November 01, 2004

McCain for President

In the months preceding this presidential election, I have one quite a bit of thinking aloud here concerning my choice. For the last two presidential cycles, I have voted for the Libertarian Party's candidate. Last year about this time, I was still considering that option. Last week, I explained why I cannot vote for Bush, Kerry, or the Libertarian candidate, Badnarik.

So that left me with the prospect of a write-in vote. Libertarians (case insensitive) are out, because they almost uniformly advocate a quasi-isolationist foreign policy (the LP's position statement doesn't even mention national security) which I cannot support. I honestly haven't even considered any Democrats, because I can't think of one that comes anywhere close to my policy views. As for Republicans, I knew they would be few and far between.

Three months ago I had a conversation with my son's godfather. We toyed with the idea of who might replace Bush on the GOP ticket if he had to drop out for some reason. One of two possibilities we came up with was John McCain. Now I realize that he is someone I could support with a positive vote, rather than voting against some other candidate.

Why McCain? First off, he's a reliably small-government conservative. He fights corporate welfare and pork-barrel spending as a matter of principle, and generally believes in market-based solutions. In one instance, he combined these two ideals with his proposal to fund a national school choice initiative using funds saved by cutting gas, oil, sugar, and ethanol subsidies.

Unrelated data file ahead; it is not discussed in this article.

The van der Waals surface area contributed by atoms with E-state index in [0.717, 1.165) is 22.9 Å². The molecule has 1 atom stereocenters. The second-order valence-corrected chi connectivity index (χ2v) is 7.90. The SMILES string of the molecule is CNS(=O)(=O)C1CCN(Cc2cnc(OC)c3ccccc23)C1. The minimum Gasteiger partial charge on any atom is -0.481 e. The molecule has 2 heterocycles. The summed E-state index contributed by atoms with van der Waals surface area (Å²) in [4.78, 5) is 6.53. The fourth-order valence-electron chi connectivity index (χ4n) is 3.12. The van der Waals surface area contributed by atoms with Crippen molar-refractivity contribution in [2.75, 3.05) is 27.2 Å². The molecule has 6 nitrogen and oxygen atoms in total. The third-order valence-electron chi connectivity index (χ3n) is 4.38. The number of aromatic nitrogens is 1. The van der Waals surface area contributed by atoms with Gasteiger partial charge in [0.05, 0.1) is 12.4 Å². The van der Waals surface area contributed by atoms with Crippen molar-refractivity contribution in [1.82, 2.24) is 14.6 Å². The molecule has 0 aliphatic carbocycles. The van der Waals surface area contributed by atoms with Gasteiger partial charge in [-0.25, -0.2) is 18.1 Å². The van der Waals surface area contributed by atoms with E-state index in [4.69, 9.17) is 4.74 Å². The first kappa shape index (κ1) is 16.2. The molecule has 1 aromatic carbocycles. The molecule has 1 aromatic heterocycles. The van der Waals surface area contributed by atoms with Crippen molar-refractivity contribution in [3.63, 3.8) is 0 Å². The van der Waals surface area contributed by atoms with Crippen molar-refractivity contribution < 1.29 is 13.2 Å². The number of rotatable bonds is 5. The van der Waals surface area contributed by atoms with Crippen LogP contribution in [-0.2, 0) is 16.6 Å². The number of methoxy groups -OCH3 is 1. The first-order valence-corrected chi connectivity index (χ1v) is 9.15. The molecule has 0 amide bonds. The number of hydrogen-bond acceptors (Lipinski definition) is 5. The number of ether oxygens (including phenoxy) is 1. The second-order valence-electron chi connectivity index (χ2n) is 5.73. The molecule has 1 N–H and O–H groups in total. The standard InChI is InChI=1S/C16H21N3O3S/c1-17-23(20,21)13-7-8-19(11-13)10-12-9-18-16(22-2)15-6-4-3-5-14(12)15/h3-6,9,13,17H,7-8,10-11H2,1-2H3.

McCain also is beyond reproach on the one issue at the top of America's issue list: national security. No one could question his commitment to his country or his qualifications to be our commander in chief. If our enemies think Bush is tough, imagine what they would think of a President McCain.

Finally in the plus column, McCain is a leader who would have broad-based support among the electorate, a very useful quality in a President if he is to truly make a difference. Like California's new governor, he could use that support to change the way things are done in Washington.

McCain is not perfect. He's praised the President for imposing steel tariffs, so his free trade credentials are a bit suspect. He's also notoriously weak on free speech, given his support for ever more stringent restrictions on political fundraising activities. But the threat of any real harm to freedom of speech is probably behind us. Even if more restrictive laws passed, they'd probably cross the lines already drawn clearly by the courts. His lack of commitment to free speech is a matter of principle, but would have little practical effect. So I have no qualms about endorsing Sen. McCain for President in 2004.

As I was researching the Senator, I found that I am not the first to embrace McCain for this election cycle:

He's strong on defense and is a war veteran. McCain is a fiscal conservative and has been amongst the first to criticize the GOP for spending money like a drunken sailor.

Of course, that was long before the primaries had begun. Now that Bush is, and has been, the official nominee of his party, there's no way John McCain could become President. Right?

Not quite.

It's extremely unlikely, but possible. Mickey Kaus explained how, based on this Tech Central Station column.

And if enough people write in John McCain tomorrow, instead of voting for the lesser evil, it just might happen.

(And some people think McCain could run next time.)

Posted by wasylik at November 1, 2004 04:57 PM | TrackBack
Post a comment

Remember personal info?